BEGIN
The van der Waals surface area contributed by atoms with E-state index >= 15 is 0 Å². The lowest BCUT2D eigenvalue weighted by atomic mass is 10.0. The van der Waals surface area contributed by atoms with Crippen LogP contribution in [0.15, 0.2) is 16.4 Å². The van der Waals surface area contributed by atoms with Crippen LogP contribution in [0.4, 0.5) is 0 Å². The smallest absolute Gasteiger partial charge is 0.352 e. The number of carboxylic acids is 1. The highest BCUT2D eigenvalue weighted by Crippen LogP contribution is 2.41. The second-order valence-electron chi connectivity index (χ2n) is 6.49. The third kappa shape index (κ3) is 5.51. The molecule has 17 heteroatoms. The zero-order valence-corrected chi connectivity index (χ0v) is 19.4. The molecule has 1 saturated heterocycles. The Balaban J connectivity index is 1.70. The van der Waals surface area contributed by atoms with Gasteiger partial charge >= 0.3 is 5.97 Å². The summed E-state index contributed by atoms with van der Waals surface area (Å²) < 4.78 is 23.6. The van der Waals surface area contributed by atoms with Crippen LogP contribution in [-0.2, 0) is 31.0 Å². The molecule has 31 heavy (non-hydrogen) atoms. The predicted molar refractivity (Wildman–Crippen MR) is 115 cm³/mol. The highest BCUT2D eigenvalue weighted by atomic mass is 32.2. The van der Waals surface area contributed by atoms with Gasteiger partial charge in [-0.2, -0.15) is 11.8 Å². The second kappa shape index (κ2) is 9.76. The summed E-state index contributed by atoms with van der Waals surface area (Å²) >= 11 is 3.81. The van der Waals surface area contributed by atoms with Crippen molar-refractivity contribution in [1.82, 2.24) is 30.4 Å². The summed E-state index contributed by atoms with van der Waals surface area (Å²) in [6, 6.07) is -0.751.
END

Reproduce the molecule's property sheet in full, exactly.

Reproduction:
The van der Waals surface area contributed by atoms with E-state index >= 15 is 0 Å². The lowest BCUT2D eigenvalue weighted by atomic mass is 10.0. The van der Waals surface area contributed by atoms with Crippen LogP contribution in [0.15, 0.2) is 16.4 Å². The van der Waals surface area contributed by atoms with Crippen LogP contribution in [0.4, 0.5) is 0 Å². The smallest absolute Gasteiger partial charge is 0.352 e. The number of carboxylic acids is 1. The highest BCUT2D eigenvalue weighted by Crippen LogP contribution is 2.41. The second-order valence-electron chi connectivity index (χ2n) is 6.49. The third kappa shape index (κ3) is 5.51. The molecule has 17 heteroatoms. The zero-order valence-corrected chi connectivity index (χ0v) is 19.4. The molecule has 1 saturated heterocycles. The Balaban J connectivity index is 1.70. The van der Waals surface area contributed by atoms with Gasteiger partial charge >= 0.3 is 5.97 Å². The summed E-state index contributed by atoms with van der Waals surface area (Å²) < 4.78 is 23.6. The van der Waals surface area contributed by atoms with Crippen LogP contribution in [-0.2, 0) is 31.0 Å². The molecule has 31 heavy (non-hydrogen) atoms. The predicted molar refractivity (Wildman–Crippen MR) is 115 cm³/mol. The highest BCUT2D eigenvalue weighted by atomic mass is 32.2. The van der Waals surface area contributed by atoms with Gasteiger partial charge in [-0.2, -0.15) is 11.8 Å². The second kappa shape index (κ2) is 9.76. The summed E-state index contributed by atoms with van der Waals surface area (Å²) >= 11 is 3.81. The van der Waals surface area contributed by atoms with Crippen molar-refractivity contribution in [1.82, 2.24) is 30.4 Å². The summed E-state index contributed by atoms with van der Waals surface area (Å²) in [6, 6.07) is -0.751.